How to Write a Graduation Gratitude Speech
Graduation is an important event, and often, people like to use the occasion to thank everyone that supported them through school or a program. However, writing a good graduation speech can be challenging. Keep reading to learn how to write a graduation thank you speech, whether you are speaking to a large audience or simply making a toast at dinner.
Make a list of everyone you want to thank. This is a great first step to take so you don’t forget someone important. If you will be talking to a large audience, feel free to be vague about who you are addressing. For example, say “I want to thank all my teachers” rather than listing their names, and say “I want to thank my friends” rather than naming everyone. This is quicker and less likely to make some feel left out.
- If you are talking to close friends or family, address the people you are thanking by name.
- Write down every person or group of people that comes to mind. You can edit this later on.
Write down why you want to thank those people. Unless you have a very short amount of time to speak, you should expand your speech to include why you are thankful towards these individuals. Write down words or phrases about why you are thankful towards these friends, family members, coaches, professors, and so on.
- Be honest about why you are thanking someone.
- The reasoning here can be very simple. For example, “My history teacher always made me laugh,” or “My mom woke me up every morning” are good reasons to thank someone.
- The more heartfelt the gratitude, the better. Take time to reflect on your feelings.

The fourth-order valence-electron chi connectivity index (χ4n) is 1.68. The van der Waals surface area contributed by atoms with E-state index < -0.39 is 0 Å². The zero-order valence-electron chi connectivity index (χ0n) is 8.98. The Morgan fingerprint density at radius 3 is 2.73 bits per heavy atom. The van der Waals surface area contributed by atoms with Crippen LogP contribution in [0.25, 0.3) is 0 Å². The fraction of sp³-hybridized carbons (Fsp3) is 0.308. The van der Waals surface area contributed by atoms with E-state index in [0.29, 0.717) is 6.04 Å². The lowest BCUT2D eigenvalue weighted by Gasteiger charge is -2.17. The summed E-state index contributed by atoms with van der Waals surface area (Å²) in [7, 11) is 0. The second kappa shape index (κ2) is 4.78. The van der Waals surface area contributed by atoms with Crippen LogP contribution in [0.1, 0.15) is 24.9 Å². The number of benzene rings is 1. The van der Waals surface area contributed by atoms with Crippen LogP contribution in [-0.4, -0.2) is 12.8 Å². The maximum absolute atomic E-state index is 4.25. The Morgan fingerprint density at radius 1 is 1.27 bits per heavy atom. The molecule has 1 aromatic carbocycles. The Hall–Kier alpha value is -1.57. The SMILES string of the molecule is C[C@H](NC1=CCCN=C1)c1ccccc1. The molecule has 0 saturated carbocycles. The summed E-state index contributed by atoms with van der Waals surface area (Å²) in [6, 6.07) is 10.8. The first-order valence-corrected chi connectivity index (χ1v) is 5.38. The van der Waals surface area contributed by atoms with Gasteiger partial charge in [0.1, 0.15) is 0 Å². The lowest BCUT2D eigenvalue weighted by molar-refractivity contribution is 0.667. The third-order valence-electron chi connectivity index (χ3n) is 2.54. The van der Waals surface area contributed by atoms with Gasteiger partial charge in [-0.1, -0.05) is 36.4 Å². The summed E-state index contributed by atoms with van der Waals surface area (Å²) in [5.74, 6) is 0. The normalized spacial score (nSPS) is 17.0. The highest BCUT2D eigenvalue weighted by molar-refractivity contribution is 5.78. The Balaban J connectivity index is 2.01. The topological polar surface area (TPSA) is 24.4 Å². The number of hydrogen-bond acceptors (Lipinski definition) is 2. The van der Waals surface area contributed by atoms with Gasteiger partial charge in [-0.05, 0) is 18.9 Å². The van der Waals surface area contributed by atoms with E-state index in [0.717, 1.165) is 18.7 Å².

Write down any other thoughts you have about this topic. Freewrite about the topic of graduation and being thankful. Jot down any thought that relates to being thankful and graduating from your school or program. You may find some interesting ideas or things you want to say that didn’t come up before.
- Remember, there is no wrong way to brainstorm. Just keep writing.
- Continue to freewrite until you cannot think of anything else to say, and for at least 30 minutes.
- Now, you’ve brainstormed about your speech, so it is time to write it.
Writing the Gratitude Speech
Write the introduction of the speech. The introduction of the speech should be interesting and engage the audience. Some strategies you can use are: beginning with a rhetorical question, a quote, or a short anecdote. Any strategy is fine as long as it relates to being thankful and graduating. Try to keep this to 2-5 sentences (or 2 paragraphs for a speech longer than 5 minutes). A few examples are:
- “What are you thankful for?” This is beginning with a rhetorical question, since the audience will not answer.
- As Willie Nelson once said, “When I started counting my blessings, my whole life turned around.” This is beginning with a quote.
- “It was the first day of high school, and I stood outside the door of my first class, scared to go in. On the last day of high school, I left that same door feeling thankful.” This is beginning with an anecdote.
Write the body of the speech. This is where you get to thank your friends, family, teachers, and so on in depth. Look at your brainstorming notes, and write 1-2 paragraphs where you say who you want to thank and why in complete sentences. (2-3 for a speech longer than 5 minutes). Don’t spend more than 2-3 sentences talking about a single person unless you really want to emphasize being thankful towards them.